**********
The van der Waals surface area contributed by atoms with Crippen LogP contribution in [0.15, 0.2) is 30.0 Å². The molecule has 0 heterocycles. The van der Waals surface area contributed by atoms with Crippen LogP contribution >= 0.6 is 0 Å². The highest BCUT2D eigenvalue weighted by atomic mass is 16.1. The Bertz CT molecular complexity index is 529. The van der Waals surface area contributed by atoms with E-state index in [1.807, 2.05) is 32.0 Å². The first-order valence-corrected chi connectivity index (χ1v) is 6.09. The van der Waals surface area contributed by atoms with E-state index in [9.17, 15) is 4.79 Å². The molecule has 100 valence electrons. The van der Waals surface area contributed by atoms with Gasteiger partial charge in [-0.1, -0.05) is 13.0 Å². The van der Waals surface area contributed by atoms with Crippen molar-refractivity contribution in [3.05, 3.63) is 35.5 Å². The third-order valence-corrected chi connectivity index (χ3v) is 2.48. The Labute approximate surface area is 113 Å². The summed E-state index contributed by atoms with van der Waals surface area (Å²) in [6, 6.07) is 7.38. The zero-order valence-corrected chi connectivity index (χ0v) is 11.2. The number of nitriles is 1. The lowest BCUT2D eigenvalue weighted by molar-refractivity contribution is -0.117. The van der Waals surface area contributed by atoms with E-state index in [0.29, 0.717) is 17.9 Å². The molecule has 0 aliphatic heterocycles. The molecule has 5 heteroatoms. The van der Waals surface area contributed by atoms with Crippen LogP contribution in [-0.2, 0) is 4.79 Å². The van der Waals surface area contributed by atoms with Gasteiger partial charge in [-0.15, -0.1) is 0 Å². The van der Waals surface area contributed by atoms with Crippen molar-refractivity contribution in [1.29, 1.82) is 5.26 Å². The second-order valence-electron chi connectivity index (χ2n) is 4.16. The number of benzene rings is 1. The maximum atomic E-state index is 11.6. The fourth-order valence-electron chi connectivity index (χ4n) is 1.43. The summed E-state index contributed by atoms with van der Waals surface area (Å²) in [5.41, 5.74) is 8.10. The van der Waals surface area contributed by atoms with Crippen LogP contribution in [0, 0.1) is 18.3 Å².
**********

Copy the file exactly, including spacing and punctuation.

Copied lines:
The van der Waals surface area contributed by atoms with Crippen LogP contribution in [0.15, 0.2) is 30.0 Å². The molecule has 0 heterocycles. The van der Waals surface area contributed by atoms with Crippen LogP contribution >= 0.6 is 0 Å². The highest BCUT2D eigenvalue weighted by atomic mass is 16.1. The Bertz CT molecular complexity index is 529. The van der Waals surface area contributed by atoms with E-state index in [1.807, 2.05) is 32.0 Å². The first-order valence-corrected chi connectivity index (χ1v) is 6.09. The van der Waals surface area contributed by atoms with E-state index in [9.17, 15) is 4.79 Å². The molecule has 100 valence electrons. The van der Waals surface area contributed by atoms with Gasteiger partial charge in [-0.1, -0.05) is 13.0 Å². The van der Waals surface area contributed by atoms with Crippen molar-refractivity contribution in [3.05, 3.63) is 35.5 Å². The third-order valence-corrected chi connectivity index (χ3v) is 2.48. The Labute approximate surface area is 113 Å². The summed E-state index contributed by atoms with van der Waals surface area (Å²) in [6, 6.07) is 7.38. The zero-order valence-corrected chi connectivity index (χ0v) is 11.2. The number of nitriles is 1. The lowest BCUT2D eigenvalue weighted by molar-refractivity contribution is -0.117. The van der Waals surface area contributed by atoms with E-state index in [0.29, 0.717) is 17.9 Å². The molecule has 0 aliphatic heterocycles. The molecule has 5 heteroatoms. The van der Waals surface area contributed by atoms with Crippen LogP contribution in [-0.2, 0) is 4.79 Å². The van der Waals surface area contributed by atoms with Gasteiger partial charge in [-0.15, -0.1) is 0 Å². The van der Waals surface area contributed by atoms with Crippen molar-refractivity contribution in [1.29, 1.82) is 5.26 Å². The second-order valence-electron chi connectivity index (χ2n) is 4.16. The number of benzene rings is 1. The maximum atomic E-state index is 11.6. The fourth-order valence-electron chi connectivity index (χ4n) is 1.43. The summed E-state index contributed by atoms with van der Waals surface area (Å²) in [5.41, 5.74) is 8.10. The van der Waals surface area contributed by atoms with Crippen LogP contribution in [0, 0.1) is 18.3 Å².